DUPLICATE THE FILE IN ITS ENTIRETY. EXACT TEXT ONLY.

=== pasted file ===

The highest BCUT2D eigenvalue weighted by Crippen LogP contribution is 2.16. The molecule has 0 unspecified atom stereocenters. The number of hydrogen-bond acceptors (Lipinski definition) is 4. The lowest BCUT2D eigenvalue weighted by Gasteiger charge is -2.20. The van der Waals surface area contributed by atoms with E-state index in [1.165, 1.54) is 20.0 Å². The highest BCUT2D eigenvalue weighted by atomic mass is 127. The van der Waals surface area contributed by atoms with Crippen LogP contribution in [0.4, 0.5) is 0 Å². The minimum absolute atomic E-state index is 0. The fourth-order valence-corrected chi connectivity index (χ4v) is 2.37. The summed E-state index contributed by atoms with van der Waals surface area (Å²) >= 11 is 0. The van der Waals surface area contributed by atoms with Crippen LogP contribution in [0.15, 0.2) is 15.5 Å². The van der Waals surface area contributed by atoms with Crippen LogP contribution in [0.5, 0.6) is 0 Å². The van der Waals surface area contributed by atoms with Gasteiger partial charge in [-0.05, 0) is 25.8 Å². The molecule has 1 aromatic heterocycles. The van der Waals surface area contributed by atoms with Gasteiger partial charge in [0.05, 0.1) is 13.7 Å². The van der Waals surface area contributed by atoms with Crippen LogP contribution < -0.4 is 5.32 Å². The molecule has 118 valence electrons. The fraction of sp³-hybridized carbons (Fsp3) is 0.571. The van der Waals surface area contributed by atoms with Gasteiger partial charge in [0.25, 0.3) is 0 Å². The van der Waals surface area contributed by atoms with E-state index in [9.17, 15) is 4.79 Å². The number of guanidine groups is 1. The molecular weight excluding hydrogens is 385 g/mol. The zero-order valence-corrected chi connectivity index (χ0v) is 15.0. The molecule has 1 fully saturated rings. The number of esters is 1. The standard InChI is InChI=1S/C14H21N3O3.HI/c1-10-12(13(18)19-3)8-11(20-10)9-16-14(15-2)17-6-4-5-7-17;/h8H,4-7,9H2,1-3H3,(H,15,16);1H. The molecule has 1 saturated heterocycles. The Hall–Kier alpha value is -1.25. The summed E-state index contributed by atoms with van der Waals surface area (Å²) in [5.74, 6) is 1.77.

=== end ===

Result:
The highest BCUT2D eigenvalue weighted by Crippen LogP contribution is 2.16. The molecule has 0 unspecified atom stereocenters. The number of hydrogen-bond acceptors (Lipinski definition) is 4. The lowest BCUT2D eigenvalue weighted by Gasteiger charge is -2.20. The van der Waals surface area contributed by atoms with E-state index in [1.165, 1.54) is 20.0 Å². The highest BCUT2D eigenvalue weighted by atomic mass is 127. The van der Waals surface area contributed by atoms with Crippen LogP contribution in [0.4, 0.5) is 0 Å². The minimum absolute atomic E-state index is 0. The fourth-order valence-corrected chi connectivity index (χ4v) is 2.37. The summed E-state index contributed by atoms with van der Waals surface area (Å²) >= 11 is 0. The van der Waals surface area contributed by atoms with Crippen LogP contribution in [0.15, 0.2) is 15.5 Å². The van der Waals surface area contributed by atoms with Crippen LogP contribution in [0.5, 0.6) is 0 Å². The van der Waals surface area contributed by atoms with Gasteiger partial charge in [-0.05, 0) is 25.8 Å². The molecule has 1 aromatic heterocycles. The van der Waals surface area contributed by atoms with Gasteiger partial charge in [0.05, 0.1) is 13.7 Å². The van der Waals surface area contributed by atoms with Crippen LogP contribution < -0.4 is 5.32 Å². The molecule has 118 valence electrons. The fraction of sp³-hybridized carbons (Fsp3) is 0.571. The van der Waals surface area contributed by atoms with Gasteiger partial charge in [0.25, 0.3) is 0 Å². The van der Waals surface area contributed by atoms with E-state index in [9.17, 15) is 4.79 Å². The number of guanidine groups is 1. The molecular weight excluding hydrogens is 385 g/mol. The zero-order valence-corrected chi connectivity index (χ0v) is 15.0. The molecule has 1 fully saturated rings. The number of esters is 1. The standard InChI is InChI=1S/C14H21N3O3.HI/c1-10-12(13(18)19-3)8-11(20-10)9-16-14(15-2)17-6-4-5-7-17;/h8H,4-7,9H2,1-3H3,(H,15,16);1H. The molecule has 1 saturated heterocycles. The Hall–Kier alpha value is -1.25. The summed E-state index contributed by atoms with van der Waals surface area (Å²) in [5.74, 6) is 1.77.